Open Access. Powered by Scholars. Published by Universities.®

Explosives Engineering Commons

Open Access. Powered by Scholars. Published by Universities.®

EFP

Articles 1 - 2 of 2

Full-Text Articles in Explosives Engineering

Explosively Formed Projectile Soft-Recovery Force Analysis, Laurin Bookout, Phillip R. Mulligan, Jason Baird Dec 2012

Explosively Formed Projectile Soft-Recovery Force Analysis, Laurin Bookout, Phillip R. Mulligan, Jason Baird

Geosciences and Geological and Petroleum Engineering Faculty Research & Creative Works

The design of a soft-recovery system is critical to a researcher's ability to analyze hypervelocity projectiles. The researcher may decide to use one method over another based on several criteria, including whether or not non-deformed projectile measurements are required. This report analyzes the forces two different soft-recovery methods impart on the projectiles collected. Method 1 utilized three polyethylene water barrels placed “end-to-end” horizontally, providing 2.6 meters (9 feet) of water to stop the projectile. Method 2 is a modification of the soft-recovery method utilized in “Soft-Recovery of Explosively Formed Penetrators” by Lambert and Pope. This method utilizes a ...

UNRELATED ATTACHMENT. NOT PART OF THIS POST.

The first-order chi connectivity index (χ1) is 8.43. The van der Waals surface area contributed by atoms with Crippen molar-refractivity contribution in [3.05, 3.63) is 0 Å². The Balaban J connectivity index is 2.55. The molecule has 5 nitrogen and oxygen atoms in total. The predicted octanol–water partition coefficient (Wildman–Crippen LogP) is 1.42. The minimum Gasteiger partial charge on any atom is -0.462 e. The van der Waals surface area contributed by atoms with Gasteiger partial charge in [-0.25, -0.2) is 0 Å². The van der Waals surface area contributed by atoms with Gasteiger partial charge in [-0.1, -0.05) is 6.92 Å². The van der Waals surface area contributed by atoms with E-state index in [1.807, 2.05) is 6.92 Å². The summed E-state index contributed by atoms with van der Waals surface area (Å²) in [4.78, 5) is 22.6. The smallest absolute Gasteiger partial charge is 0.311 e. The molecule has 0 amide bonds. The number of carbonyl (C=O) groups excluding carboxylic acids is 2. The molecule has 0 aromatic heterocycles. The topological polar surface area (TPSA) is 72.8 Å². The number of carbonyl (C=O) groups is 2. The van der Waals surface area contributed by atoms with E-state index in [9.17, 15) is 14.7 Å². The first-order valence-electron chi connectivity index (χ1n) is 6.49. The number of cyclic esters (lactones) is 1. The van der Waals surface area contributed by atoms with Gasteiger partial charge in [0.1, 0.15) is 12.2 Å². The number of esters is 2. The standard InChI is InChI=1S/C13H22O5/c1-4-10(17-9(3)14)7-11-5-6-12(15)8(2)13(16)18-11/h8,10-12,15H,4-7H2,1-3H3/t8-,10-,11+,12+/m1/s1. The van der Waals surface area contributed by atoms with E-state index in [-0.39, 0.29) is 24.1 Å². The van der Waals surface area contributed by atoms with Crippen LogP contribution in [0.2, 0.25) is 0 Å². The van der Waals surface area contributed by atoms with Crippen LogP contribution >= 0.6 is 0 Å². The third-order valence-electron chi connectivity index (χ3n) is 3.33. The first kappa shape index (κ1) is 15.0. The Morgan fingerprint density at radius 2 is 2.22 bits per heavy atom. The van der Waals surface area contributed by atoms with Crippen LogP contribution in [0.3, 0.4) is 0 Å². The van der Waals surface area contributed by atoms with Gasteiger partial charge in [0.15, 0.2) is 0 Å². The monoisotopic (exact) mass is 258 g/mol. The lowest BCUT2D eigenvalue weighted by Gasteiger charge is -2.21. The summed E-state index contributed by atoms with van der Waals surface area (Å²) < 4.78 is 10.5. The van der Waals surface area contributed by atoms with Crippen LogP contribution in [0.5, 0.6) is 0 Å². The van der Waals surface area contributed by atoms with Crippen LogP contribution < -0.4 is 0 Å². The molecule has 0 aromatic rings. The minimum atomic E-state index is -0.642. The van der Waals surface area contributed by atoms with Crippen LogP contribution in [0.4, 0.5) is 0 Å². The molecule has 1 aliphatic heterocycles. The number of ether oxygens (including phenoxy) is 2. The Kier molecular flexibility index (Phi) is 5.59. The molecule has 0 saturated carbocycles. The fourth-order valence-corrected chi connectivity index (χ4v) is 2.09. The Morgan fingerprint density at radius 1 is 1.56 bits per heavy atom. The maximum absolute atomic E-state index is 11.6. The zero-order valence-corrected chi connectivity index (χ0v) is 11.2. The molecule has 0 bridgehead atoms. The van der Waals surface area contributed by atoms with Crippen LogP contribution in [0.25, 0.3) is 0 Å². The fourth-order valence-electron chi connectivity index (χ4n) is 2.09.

The Effects Of The Flyer Plate's Radius Of Curvature On The Performance Of An Explosively Formed Projectile, Phillip R. Mulligan, Jason Baird, Joshua Hoffman Jul 2012

The Effects Of The Flyer Plate's Radius Of Curvature On The Performance Of An Explosively Formed Projectile, Phillip R. Mulligan, Jason Baird, Joshua Hoffman

Geosciences and Geological and Petroleum Engineering Faculty Research & Creative Works

An explosively formed projectile (EFP) is known for its ability to penetrate vehicle armor effectively. Understanding how an EFP’s physical parameters affect its performance is crucial to development of armor capable of defeating such devices. The present study uses two flyer plate radii of curvature to identify the experimental effects of the flyer plate’s radius of curvature on the measured projectile velocity, depth of penetration, and projectile shape. The Gurney equation is an algebraic relationship for estimating the velocity imparted to a metal plate in contact with detonating explosives. The authors of this research used a form of ...